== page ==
UL Benchmarks Unveils 3DMark "Port Royal" Ray-tracing Benchmark

Port Royal is the name of the latest component of UL Benchmarks 3DMark. Designed to take advantage of the DirectX Raytracing (DXR) API, this benchmark features an extreme poly-count test-scene with real-time ray-traced elements. Screengrabs of the benchmark depict spacecraft entering and leaving mirrored spheres suspended within a planet's atmosphere, which appear to be docks. It's also a shout out to of a number of space-sims such as "Star Citizen," which could up their production in the future by introducing ray-tracing. The benchmark will debut at the GALAX GOC Grand Final on December 8, where the first public run will be powered by a GALAX GeForce RTX 2080 Ti HOF graphics card. It will start selling in January 2019.

NVIDIA Releases Comparison Benchmarks for DLSS-Accelerated 4K Rendering

NVIDIA released comparison benchmarks for its new AI-accelerated DLSS technology, which is part of their new Turing architecture's call to fame. Using the Infiltrator benchmark with its stunning real-time graphics, NVIDIA showcased the performance benefits of using DLSS-improved 4K rendering instead of the usual 4K rendering + TAA (Temporal Anti-Aliasing). Using a Core i9-7900X 3.3GHz CPU paired with 16 GB of Corsair DDR4 memory, Windows 10 (v1803) 64-bit, and version 416.25 of the NVIDIA drivers, the company showed tremendous performance improvements that can be achieved with the pairing of both Turing's architecture strengths and the prowess of DLSS in putting Tensor cores to use in service of more typical graphics processing workloads.

The results speak for themselves: with DLSS at 4K resolution, the upcoming NVIDIA RTX 2070 convincingly beats its previous-gen pair by doubling performance. Under these particular conditions, the new king of the hill, the RTX 2080 Ti, convincingly beats the previous gen's halo product in the form of the Titan Xp, with a 41% performance lead - but so does the new RTX 2070, which is being sold at half the asking price of the original Titan Xp.

Intel's 9th Gen Core Gaming Benchmarks Flawed and Misleading

At its 9th Generation Core processor launch extravaganza earlier this week, Intel posted benchmark numbers to show just how superior its processors are to AMD 2nd generation Ryzen "Pinnacle Ridge." PC enthusiasts worth their salt were quick to point out that Intel's numbers are both flawed and misleading as they misrepresent both test setups - by optimizing Intel processors beyond their out-of-the-box performance, and by running AMD processors with sub-optimal settings.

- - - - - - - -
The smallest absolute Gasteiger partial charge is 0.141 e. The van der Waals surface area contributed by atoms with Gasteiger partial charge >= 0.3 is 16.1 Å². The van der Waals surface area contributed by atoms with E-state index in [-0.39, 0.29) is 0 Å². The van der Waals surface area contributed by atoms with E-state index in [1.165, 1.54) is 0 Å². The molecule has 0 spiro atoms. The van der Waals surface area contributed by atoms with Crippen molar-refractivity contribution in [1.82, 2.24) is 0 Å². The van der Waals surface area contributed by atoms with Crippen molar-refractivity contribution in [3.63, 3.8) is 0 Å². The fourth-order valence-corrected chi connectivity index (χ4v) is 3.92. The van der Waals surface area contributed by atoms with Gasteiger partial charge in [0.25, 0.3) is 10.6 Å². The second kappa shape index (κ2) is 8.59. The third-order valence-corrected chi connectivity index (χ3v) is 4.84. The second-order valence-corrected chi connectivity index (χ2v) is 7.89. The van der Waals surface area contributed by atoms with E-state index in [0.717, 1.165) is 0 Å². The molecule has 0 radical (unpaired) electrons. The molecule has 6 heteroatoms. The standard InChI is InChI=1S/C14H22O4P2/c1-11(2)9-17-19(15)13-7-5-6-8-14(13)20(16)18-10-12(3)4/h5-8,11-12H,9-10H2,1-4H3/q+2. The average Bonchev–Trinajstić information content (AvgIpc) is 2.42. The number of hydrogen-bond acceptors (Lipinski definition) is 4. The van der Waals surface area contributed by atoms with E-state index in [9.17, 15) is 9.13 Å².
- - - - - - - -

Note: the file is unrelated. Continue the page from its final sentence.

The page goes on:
Intel paid Principled Technologies, a third-party performance testing agency, to obtain performance numbers comparing the Core i9-9900K with the Ryzen 7 2700X across a spectrum of gaming benchmarks, instead of testing the two chips internally, and posting their test setup data in end-notes, as if to add a layer of credibility/deniability to their charade. The agency posted its numbers that were almost simultaneously re-posted PCGamesN, gleaming the headline "Up to 50% Faster than Ryzen at Gaming." You could fertilize the Sahara with this data.

UL Benchmarks Kicks Huawei Devices from its Database over Cheating

UL Benchmarks de-listed several popular Huawei devices from its database over proof of cheating in its benchmarks. Over the month, it was found that several of Huawei's devices, such as P20 Pro, Nova 3, and Play; overclocked their SoCs while ignoring all power and thermal limits, to achieve high benchmark scores, when it detected that a popular benchmark such as 3DMark, was being run. To bust this, UL Benchmarks tested the three devices with "cloaked" benchmarks, or "private benchmarks" as they call it. These apps are identical in almost every way to 3DMark, but lack the identification or branding that lets Huawei devices know when to overclock themselves to cheat the test.

The results were startling. When the devices have no clue that a popular benchmark is being run (or if has no way of telling that 3DMark is being run), it chugs along at its "normal" speed, which is 35% to 36% lower. The rules that bind device manufacturers from advertising UL's 3DMark scores explicitly state that the device must not detect the app and optimize its hardware on the fly to ace the test. Huawei responded to UL by stating that it will unlock a new "performance mode" to users that lets them elevate their SoCs to the same high clocks for any application.

NVIDIA Releases First Internal Performance Benchmarks for RTX 2080 Graphics Card